Poll: Most Rust Belt Voters Say Capitalism Better for Country Than Socialism

Poll: Most Rust Belt Voters Say Capitalism Better for Country Than Socialism
Poll workers during curbside voting in Madison, Wis., on April 7, 2020. (Andy Manis/Getty Images)
Bowen Xiao

A majority of voters in the region known as the Rust Belt say capitalism is a better system than socialism for the future of the United States, according to The Epoch Times' Rust Belt Poll.

More than 51 percent of those who responded to the poll believe capitalism is preferable, while just over 21 percent favor socialism.

The poll, conducted by Big Data Poll from Sept. 11 to Sept. 15, 2020, interviewed 2,191 registered voters and 1,440 likely voters in the Midwest via online panel that focused on Iowa (7 percent), Michigan (20 percent), Minnesota (12 percent), Ohio (23 percent), Pennsylvania (26 percent), and Wisconsin (12 percent).

The sampling error is plus or minus 2.1 percentage points for registered voters and plus or minus 2.6 points for likely voters at a 95 percent confidence interval.

The Rust Belt, the group of U.S. states that were once dominated by manufacturing, is likely to play a critical role in determining the outcome of the 2020 election, experts say.

Older voters—those over 65 years old, were more likely to indicate a preference for capitalism, with 74 percent of that demographic in agreement. By contrast, roughly 9 percent of voters over the age of 65 said socialism is better for the country.

Among younger voters—between 18 and 29, a plurality (more than 43 percent) voiced a preference for capitalism. Meanwhile, more than 30 percent of voters in this bracket have a positive view of socialism. This age group also had the highest number of those saying they are unsure, at over 26 percent.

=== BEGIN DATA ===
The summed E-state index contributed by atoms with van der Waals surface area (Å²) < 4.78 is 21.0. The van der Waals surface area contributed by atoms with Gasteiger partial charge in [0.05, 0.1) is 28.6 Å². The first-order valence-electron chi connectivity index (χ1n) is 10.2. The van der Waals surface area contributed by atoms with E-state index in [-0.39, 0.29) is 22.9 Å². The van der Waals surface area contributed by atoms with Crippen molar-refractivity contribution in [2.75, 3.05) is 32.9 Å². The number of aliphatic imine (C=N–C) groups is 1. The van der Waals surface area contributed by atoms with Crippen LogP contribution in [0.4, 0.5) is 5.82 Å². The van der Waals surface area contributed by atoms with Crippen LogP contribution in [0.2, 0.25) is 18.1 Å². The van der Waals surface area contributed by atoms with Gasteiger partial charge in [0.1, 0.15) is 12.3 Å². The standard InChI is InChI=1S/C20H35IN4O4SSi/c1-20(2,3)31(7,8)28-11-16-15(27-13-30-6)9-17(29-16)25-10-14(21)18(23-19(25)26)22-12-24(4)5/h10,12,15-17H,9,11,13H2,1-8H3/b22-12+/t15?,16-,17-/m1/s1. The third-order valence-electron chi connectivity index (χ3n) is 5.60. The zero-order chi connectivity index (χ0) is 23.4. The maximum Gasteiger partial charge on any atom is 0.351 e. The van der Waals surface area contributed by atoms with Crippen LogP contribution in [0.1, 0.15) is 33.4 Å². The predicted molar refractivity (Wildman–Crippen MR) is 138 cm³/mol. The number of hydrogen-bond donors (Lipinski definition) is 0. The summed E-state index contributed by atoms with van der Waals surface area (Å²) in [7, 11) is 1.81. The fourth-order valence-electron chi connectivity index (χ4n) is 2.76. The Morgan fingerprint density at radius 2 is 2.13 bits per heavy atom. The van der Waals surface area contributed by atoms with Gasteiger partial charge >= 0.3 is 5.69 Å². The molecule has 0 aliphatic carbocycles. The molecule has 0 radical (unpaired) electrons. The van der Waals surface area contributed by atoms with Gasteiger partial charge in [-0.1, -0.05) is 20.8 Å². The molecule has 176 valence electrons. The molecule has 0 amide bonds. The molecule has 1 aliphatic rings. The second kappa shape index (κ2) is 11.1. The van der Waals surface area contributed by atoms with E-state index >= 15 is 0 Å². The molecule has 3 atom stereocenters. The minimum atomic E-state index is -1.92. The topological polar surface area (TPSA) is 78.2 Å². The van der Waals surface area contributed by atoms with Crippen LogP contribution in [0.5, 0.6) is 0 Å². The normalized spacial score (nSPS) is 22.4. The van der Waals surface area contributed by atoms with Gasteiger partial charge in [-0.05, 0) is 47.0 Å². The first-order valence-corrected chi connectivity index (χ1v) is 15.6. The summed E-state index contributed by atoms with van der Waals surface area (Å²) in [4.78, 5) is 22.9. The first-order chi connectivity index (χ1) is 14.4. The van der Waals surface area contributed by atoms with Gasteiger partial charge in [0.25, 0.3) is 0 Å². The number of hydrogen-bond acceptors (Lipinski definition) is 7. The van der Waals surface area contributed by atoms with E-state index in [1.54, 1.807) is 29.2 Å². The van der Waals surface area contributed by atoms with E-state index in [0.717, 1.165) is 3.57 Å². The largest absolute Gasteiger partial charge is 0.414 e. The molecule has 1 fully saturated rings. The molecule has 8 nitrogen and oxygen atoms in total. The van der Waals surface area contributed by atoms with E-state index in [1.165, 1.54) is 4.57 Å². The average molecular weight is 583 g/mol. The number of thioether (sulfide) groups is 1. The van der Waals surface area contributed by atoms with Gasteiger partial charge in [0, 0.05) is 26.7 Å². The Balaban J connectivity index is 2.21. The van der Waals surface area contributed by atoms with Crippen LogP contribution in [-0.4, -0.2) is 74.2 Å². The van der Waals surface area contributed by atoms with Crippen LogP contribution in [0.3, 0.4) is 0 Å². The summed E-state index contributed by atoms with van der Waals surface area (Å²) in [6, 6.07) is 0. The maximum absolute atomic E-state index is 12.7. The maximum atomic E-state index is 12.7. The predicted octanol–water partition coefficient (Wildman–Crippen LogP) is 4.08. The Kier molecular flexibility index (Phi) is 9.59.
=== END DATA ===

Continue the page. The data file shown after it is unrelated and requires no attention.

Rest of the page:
There was a clear difference along party lines.

A majority of Republicans, more than 77 percent, said they prefer capitalism, while about 46 percent of Democrats agreed. Meanwhile, more than 30 percent of Democrats are more positive about socialism, compared to just over 11 percent of Republicans.

President Donald Trump has repeatedly spoken out against socialism and communism throughout his years in office, making it a key part of his agenda. At last year’s State of the Union speech, he said that “America will never be a socialist country.”
Trump has also criticized Democratic presidential candidate Joe Biden on that front, calling him "a Trojan horse for socialism” during an August speech in Oshkosh, Wisconsin.

“He’s a Trojan horse. He has no clue, but the people around him are tough, and they’re smart," Trump said.

Biden appears to have rejected the socialist label. In an August rebuttal to Trump's GOP convention address, he said, “You know me. You know my heart, and you know my story, my family’s story. Ask yourself: Do I look to you like a radical socialist with a soft spot for rioters? Really?”
For more information on the methodology and survey design, please refer to the AAPOR Transparency Initiative Checklist, for an overview of survey results click here.
Bowen Xiao was a New York-based reporter at The Epoch Times. He covers national security, human trafficking and U.S. politics.